The real problem, however, was with the luggage. We know the pain of misplaced bags all too well; the last time we left Spain, the airline lost Mom’s luggage – including that Moroccan rug – and it took them at least a couple of days to get it delivered. Same thing happened when we came back from Hawaii’s Big Island last December. This time, I approached the luggage carousel with apprehension; if our luggage didn’t show up here, we wouldn’t be able to take them on the cruise. They’d have to be flown, floated, or whatever else it took to catch up with the ship, and we’d be left without clothes or supplies. Yeah, that would be bad. I scanned the conveyor belt several times, but to no avail. As the minutes and bags passed by, my desperation became almost palpable. The crowd was thinning out. Did someone take our stuff off the carousel and leave it off to the side? Or worse yet, did someone steal them?

After a few more tense moments, I finally spotted Mom’s gargantuan red roller. My rolling duffel bag was right behind it. After hauling them off the carousel and rearranging our carry-ons, we trudged wearily outside. Thankfully, the transportation to the ship we’d arranged beforehand was easy to find. After waiting for a few more travelers to arrive, we piled into a van and set off for Barcelona. Mom and I had the last stop – we were the only ones going to the ship – so our ride to the docks felt more like an impromptu city tour. I wasn’t sitting by a window, so the impressions I got were fleeting: overcast skies, narrow streets crowded with cars and motorcycles, tiny alleys, worn pavement, and bustling roundabouts. It wasn’t until we drove past the Columbus Monument that I had a sense of our position.

It took about an hour for us to reach the Vision of the Seas. We hauled our luggage out of the van and headed for the registration building. Since this was my first cruise, I was surprised by how we had to leave our luggage behind with the staff outside before we could register. I’ve been robbed while on vacation before (Summer of 1999 at a certain Puerto Vallarta resort will live forever in infamy) so I’ve become quite leery of letting my possessions out of sight. But apparently, I didn’t have a choice this time; the staff quickly checked our paperwork, tagged our luggage, and promised everything would be delivered by 8 PM. As I went through another security scanner and stood in line for the umpteenth time, I took a moment to breathe. We’d traveled nearly halfway across the world for almost 36 hours, but now we were only two of thousands of people boarding the the cruise. Not just Americans, either; there were at least half a dozen languages being spoken within earshot. In front of me, a young woman wearing a hijab was poring over the latest edition of Rick Steve’s Mediterranean Cruise Ports, the very same travel guide I brought for the trip. Seeing her made me smile. No matter what differences people think they have, curiosity and fascination transcend them.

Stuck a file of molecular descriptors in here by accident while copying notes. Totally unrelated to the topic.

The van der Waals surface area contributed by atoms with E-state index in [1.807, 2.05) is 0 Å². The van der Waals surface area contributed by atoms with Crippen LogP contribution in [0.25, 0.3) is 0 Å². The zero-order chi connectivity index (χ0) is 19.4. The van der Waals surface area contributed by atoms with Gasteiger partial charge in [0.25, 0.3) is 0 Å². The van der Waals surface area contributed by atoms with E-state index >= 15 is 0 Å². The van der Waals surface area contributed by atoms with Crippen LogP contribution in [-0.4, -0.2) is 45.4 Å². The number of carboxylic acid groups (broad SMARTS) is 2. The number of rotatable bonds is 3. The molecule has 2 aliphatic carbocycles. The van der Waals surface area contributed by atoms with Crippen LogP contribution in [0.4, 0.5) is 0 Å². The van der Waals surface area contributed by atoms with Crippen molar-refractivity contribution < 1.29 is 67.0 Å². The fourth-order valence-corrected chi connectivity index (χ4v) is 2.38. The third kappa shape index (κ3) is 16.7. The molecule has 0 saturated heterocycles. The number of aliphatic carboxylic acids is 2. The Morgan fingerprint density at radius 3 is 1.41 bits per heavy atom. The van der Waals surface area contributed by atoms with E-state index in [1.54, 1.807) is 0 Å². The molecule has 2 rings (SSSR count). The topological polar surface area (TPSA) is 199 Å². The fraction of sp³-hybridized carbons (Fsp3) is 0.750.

Registration was surprisingly quick and easy. Royal Caribbean assigns each passenger a special ID card that also functions as a room key and on-board credit card. The cruise operates like a cashless economy; everything from souvenirs and excursions to special food and beverage orders gets charged to the card, and then tallied up on the final statement. It’s pretty nice and efficient, so long as you don’t lose your card. I practically became surgically attached to mine as the days went by. While there was a currency exchange service on the ship, it was to ensure people had enough spending money while on land. Before all that, we had to climb up the ramp, go through another security check point, get our picture taken by the cruise’s photography staff (much more on that later), and find our room. When we originally signed up, we opted for the basic interior stateroom; though we wouldn’t have a balcony, it looked nice and decently furnished on the website. The actual stateroom, however, was…underwhelming. A small bed and couch, vanity, flat screen TV, closet, and a bathroom with a toilet, sink, and shower. That’s it. Just enough walking space and privacy for two people with some patience and creativity. I’ve spent most of my vacations in timeshares, so I was taken aback by the lack of a functioning kitchen, table, and other amenities. Mom wasn’t thrilled with the cramped space, either. Needless to say, we’d be spending as little time in the stateroom as possible.

We didn’t have time to rest, though. After the hearing the ship depart Barcelona, the mandatory lifeboat drill, and getting our luggage back, it was already time for dinner. We were assigned Table 24 in The Aquarius dining room at 6 PM sharp. The staff greeted us at the entrance to the restaurant and gave us a palmful of antibacterial gel. I’m notorious at home for being a neat freak (Hey, you try working with money in a bank vault for 12 years. You’d hate germs, too.), so I was grateful to see the cruise’s disease prevention efforts. Stepping into the The Aquarius was like watching the first half of Titanic; a seemingly endless array of tables adorned with fresh cloth and silverware, wine glasses being filled, dozens of impeccably-dressed waiters, and the noise of hundreds of conversations, and the faint sounds of a live piano. We were the last to arrive at our table; our dinner mates for the cruise were a retired couple from New Jersey, newlyweds from Maine, and two sisters from Australia. While it was kind of awkward at first – I’m shy in social situations – seeing the same people every night was a great way to build friendships and share travel experiences. I can’t remember exactly what I had that first night, but I know it involved a chicken salad, some steak, and a chocolate mousse that looked like a miniature work of modern art.